What led you to pursue an MBA at this point in your career? Given my positive career trajectory, the decision to pursue an MBA was not an easy one to make, particularly when factoring in the cost of the course and lost earnings. An MBA however, when chosen for the right reasons, is one of the most effective tools to accelerate a career and will benefit the student for his or her entire life as it teaches students how to be successful business leaders. For this reason, it was imperative that I choose an MBA that boasts a faculty which is on the cutting edge of business research. I can safely say that Rotman has exceeded my expectations in this regard.

How did you decide if an MBA was worth the investment? Given aspiring MBA applicants will be some of the most talented and gifted individuals, it is not always an easy decision to give up (or put on hold) a flourishing career whilst pursuing a degree that more often than not costs as much as a house (or a very fast car). One should view an MBA as an investment, however, and recognise the unique networking opportunities and skills it will provide. Though I did not take the decision to pursue a business education lightly, I was at a stage in my career where an MBA was the logical next step to help me achieve my career ambitions.

What other MBA programs did you apply to?

  • Duke, Fuqua
  • SMU, Cox
  • WashU, Olin

How did you determine your fit at various schools? I’ve always been fascinated by other cultures and this interest has driven me to travel all over the world. For this reason, it was important that my chosen MBA featured a diverse cohort and, ideally, be located in a multicultural and vibrant city. Rotman’s class, with its over 35 represented nationalities, really stood out and, along with the fact that it is located in the center of one of the world’s most multicultural cities made it an obvious choice!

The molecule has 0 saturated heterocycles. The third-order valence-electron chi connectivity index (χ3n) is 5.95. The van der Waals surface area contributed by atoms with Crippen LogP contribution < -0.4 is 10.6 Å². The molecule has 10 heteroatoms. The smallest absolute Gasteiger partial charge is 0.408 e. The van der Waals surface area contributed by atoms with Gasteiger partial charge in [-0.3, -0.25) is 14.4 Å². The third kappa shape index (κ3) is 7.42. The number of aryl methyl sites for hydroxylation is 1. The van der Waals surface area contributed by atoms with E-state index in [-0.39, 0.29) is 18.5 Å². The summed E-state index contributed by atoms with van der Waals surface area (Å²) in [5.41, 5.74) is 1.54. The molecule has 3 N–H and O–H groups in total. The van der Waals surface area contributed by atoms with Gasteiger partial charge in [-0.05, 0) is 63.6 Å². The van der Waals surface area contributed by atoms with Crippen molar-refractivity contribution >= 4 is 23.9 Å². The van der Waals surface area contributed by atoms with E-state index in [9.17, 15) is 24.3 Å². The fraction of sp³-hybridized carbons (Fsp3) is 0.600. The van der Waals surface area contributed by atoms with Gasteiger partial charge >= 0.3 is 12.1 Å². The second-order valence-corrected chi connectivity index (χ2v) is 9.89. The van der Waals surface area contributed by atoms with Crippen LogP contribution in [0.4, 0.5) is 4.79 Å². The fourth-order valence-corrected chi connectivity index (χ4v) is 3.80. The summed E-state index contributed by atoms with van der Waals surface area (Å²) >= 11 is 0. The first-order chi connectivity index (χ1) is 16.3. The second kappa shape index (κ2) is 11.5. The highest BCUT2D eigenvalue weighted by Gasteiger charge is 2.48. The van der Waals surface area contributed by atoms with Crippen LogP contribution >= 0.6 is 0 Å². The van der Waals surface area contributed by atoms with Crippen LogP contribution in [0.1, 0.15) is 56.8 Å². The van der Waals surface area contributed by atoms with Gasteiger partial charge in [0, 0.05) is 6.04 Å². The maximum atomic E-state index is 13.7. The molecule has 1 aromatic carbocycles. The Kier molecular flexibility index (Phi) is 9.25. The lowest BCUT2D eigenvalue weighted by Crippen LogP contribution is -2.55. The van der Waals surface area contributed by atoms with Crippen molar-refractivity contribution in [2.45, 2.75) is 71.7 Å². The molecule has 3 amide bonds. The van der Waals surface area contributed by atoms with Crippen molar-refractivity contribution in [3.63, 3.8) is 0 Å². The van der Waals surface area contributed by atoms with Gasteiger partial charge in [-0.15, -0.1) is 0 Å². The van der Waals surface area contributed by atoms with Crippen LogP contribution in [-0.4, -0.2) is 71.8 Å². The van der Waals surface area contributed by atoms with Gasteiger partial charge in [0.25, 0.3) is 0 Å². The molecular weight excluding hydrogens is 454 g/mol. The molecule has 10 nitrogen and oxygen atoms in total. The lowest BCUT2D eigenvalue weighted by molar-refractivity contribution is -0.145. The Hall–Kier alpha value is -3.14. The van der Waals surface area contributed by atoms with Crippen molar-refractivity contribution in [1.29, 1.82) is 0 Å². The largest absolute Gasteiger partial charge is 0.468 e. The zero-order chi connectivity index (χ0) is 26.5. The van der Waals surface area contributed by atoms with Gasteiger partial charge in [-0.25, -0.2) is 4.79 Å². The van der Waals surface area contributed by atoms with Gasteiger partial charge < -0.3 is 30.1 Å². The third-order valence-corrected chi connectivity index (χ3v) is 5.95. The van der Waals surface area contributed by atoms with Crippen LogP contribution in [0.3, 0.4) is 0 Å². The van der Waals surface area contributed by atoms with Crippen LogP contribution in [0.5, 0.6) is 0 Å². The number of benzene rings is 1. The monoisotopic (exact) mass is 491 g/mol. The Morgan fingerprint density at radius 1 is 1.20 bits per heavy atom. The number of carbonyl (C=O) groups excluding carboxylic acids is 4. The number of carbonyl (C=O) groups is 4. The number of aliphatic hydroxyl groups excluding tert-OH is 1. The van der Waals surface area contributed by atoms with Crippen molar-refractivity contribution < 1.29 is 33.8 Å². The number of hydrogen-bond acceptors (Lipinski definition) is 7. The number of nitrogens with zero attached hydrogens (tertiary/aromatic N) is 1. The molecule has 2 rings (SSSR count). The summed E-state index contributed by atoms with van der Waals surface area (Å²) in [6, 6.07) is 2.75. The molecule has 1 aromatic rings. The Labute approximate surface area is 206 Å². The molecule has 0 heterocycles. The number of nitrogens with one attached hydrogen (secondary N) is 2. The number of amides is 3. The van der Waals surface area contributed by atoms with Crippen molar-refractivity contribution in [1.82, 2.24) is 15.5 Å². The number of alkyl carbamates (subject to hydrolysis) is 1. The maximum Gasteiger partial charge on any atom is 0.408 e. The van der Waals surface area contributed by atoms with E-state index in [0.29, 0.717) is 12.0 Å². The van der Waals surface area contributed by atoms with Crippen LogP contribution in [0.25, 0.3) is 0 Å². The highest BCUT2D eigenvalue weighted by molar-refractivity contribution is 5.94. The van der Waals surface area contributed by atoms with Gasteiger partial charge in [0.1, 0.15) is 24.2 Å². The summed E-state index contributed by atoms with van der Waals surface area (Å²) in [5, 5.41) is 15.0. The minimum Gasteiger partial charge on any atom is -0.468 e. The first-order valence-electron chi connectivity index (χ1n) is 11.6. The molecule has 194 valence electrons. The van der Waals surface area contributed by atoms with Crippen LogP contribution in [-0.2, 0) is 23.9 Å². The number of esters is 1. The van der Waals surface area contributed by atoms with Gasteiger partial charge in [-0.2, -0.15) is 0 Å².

What was your defining moment and how did it shape who you are? I spent a period of my professional life working in the Middle East for a range of institutional clients. The hours were long and spending weeks at a time being ferried from a corporate hotel in Riyadh to the client’s office and then to the airport was sometimes isolating (although I did rack up a lot of air miles!). Though challenging, I was exposed to the ideas, institutions, and leaders shaping the Middle East and regularly found myself in unique situations that belied my experience and age. It not only built my confidence and vastly improved my understanding of the region, but, ultimately, made me a more effective business leader.

What do you plan to do after you graduate? I’ve always been attracted to the big Canadian institutions, all of which demonstrated supreme levels of competence during the tumultuous recession years, in part, due to their size, financial responsibility and diversification. Fortunately, the majority offer MBA rotational programs, which, for someone such as myself who comes from a non-financial background, will provide an opportunity to learn the intricacies of the financial system and benefit from a structured and learning-driven scheme.

Where do you see yourself in five years? Ultimately, I’d like to be the proud founder of an innovative fintech company (watch this space!), but in five years I plan to be working for my post-MBA employer and learning everything there is to know about the financial sector.